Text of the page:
Strategic Plans, Action Plans, and Annual Reports
2012-2016 Oregon Invasive Species Action Plan
2013 Oregon Dreissenid Mussel Rapid Response Plan
2007 Oregon Spartina Response Plan
2007 Feral Swine Action Plan
2005 Oregon Invasive Species Council Action Plan
National & Regional
2016-2018 National Invasive Species Council Management Plan
2013-2017 Aquatic Nuisance Species Task Force Strategic Plan
2015 Washington Invasive Species Council Strategic Plan
2014 Columbia River Basin Interagency Invasive Species Response Plan: Zebra Mussels and Other Dreissenid Species
Gorse Action Group
The Gorse Action Group (GAG) is a collaborative group of representatives from federal, state, and county agencies and nonprofit organizations seeking to work together to assess the extent of gorse and create a strategic plan for control on the southern Oregon coast. Visit the Gorse Action Group website to learn more.
Western Invasives Network
Pacific Ballast Water Group
Western Regional Panel
Pacific NorthWest Economic Region
Pacific Northwest Garlic Mustard Working Group
The Western Invasives Network mission is to prevent the introduction and to control the spread of the most harmful invasive plant species in northwest Oregon and southwest Washington by coordinating information and activities of Cooperative Weed Management Areas (CWMAs) and willing land managers. Visit the Cascade Pacific website to learn more.
The Pacific Ballast Water Group (PBWG) serves as a coordinating body to share information and formulate consensus solutions on ballast water management and research issues of common concern to regulators, managers, scientists and the shipping industry on the West Coast. The mission of the PBWG is to promote development and implementation of safe, economical, effective management of aquatic nuisance species associated with West Coast shipping. Visit the Western Aquatic Invasive Species Network webpage to learn more.
The Western Regional Panel on Aquatic Nuisance Species was formed in 1997 to help limit the introduction, spread and impacts of aquatic nuisance species into the Western Region of North America. Visit the Western Regional Panel website to learn more.
The Pacific NorthWest Economic Region (PNWER) is a statutory public/private non-profit created in 1991 by the states of Alaska, Idaho, Oregon, Montana, Washington, and the Canadian provinces of British Columbia, Alberta, Saskatchewan, and the Yukon and Northwest Territories. Visit the Pacific NorthWest Economic Region website to learn more.
The Pacific Northwest Garlic Mustard Working Group is a collaboration between invasive plant managers and field staff working on surveying and control of garlic mustard (Alliaria petiolata) in Oregon, Washington, British Columbia and Alaska. By coming together to share observations, identify challenges and discuss treatment strategies, the working group enhances the collective understanding of garlic mustard impacts and solutions across the region. In addition to improving and refining best management practices, the working group also seeks to develop a composite view of the current work being undertaken. Developing a platform for collaboration promotes timely sharing of key information and supports a region-wide effort to contain and decrease garlic mustard presence in the Pacific Northwest. In Oregon, garlic mustard is known to occur in fourteen counties, and includes population centers in Northwest Oregon, Umatilla County, and the Rogue River. See the Garlic Mustard Working Group's 2014 poster on the King County website, here. For more information, please check out the Garlic Mustard Working Group resources available through the 4-County CWMA website or contact Michelle Delepine at firstname.lastname@example.org.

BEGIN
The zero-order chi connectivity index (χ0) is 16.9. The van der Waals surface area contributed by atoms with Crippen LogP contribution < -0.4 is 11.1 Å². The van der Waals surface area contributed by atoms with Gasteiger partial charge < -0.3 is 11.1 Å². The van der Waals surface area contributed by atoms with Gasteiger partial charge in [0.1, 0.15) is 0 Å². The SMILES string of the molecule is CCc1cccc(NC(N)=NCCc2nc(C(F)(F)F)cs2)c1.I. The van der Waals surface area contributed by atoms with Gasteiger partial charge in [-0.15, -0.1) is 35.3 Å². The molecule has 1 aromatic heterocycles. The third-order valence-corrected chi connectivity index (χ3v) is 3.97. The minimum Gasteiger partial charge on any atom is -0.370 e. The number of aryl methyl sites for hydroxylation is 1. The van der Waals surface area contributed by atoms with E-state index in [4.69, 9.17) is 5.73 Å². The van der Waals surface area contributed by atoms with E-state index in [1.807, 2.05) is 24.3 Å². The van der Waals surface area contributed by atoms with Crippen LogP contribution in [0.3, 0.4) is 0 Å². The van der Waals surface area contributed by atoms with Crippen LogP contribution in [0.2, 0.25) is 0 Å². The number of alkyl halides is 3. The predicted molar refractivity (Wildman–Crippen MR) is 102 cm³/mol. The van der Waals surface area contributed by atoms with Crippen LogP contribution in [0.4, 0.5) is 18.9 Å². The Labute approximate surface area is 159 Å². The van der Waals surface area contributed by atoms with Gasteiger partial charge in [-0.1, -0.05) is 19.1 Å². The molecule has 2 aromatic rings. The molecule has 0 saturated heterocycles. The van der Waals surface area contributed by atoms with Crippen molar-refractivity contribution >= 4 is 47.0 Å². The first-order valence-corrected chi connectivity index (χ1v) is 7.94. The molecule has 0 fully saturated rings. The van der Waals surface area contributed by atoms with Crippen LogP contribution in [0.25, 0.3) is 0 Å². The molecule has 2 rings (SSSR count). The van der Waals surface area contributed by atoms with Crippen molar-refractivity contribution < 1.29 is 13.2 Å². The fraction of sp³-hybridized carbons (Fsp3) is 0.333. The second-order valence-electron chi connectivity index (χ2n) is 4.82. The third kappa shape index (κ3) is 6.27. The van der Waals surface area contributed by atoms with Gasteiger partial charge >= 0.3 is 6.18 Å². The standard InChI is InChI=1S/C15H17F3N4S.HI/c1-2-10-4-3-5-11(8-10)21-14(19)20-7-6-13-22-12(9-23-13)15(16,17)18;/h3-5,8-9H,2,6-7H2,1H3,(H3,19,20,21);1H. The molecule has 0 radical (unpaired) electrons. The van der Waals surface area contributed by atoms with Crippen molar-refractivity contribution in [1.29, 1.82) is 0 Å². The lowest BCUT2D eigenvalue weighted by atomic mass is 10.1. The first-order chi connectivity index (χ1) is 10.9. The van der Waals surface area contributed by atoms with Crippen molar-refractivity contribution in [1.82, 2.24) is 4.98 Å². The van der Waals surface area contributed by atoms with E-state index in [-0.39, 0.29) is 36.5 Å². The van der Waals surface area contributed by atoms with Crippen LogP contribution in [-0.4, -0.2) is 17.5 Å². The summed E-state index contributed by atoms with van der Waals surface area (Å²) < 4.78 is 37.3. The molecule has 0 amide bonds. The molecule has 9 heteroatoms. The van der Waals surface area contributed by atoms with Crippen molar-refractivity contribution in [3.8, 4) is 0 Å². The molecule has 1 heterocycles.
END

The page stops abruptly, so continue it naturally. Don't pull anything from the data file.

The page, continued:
Invasive Species Tools
iMapInvasives is an interactive online GIS-based invasive species data management program. The iMapInvasives network is a consortium of programs in several US states and a Canadian province, and is led by NatureServe, an international conservation organization with a proven record of biodiversity data management and conservation research. Visit the Oregon iMapInvasives website to learn more.
Other Invasive Species Resources
America's hunters and anglers represent essential stakeholders in combating invasive species threatening native fish and wildlife populations and their habitats. Preventing and controlling invasive species is an achievable goal. Linking invasive species management principles with the hunting and angling conservation ethic is critical. Invasive species threaten the future of hunting and fishing. Sportsmen and women across the nation are joining forces to defend their favorite places.
The documentary video, Defending Favorite Places, was produced on DVD as part of the National Invasive Species Threat Campaign with support from Wildlife Forever, the National Fish and Wildlife Foundation, the Rocky Mountain Elk Foundation, the National Wild Turkey Federation, the Association of Fish and Wildlife Agencies, the U.S. Bureau of Land Management, the U.S. Fish and Wildlife Service, the Center for Invasive Plant Management, and the U.S. Department of Agriculture Forest Service, and many public and private organizations and individuals.
Watch the video on the US Forest Service's Invasive Species Program Page.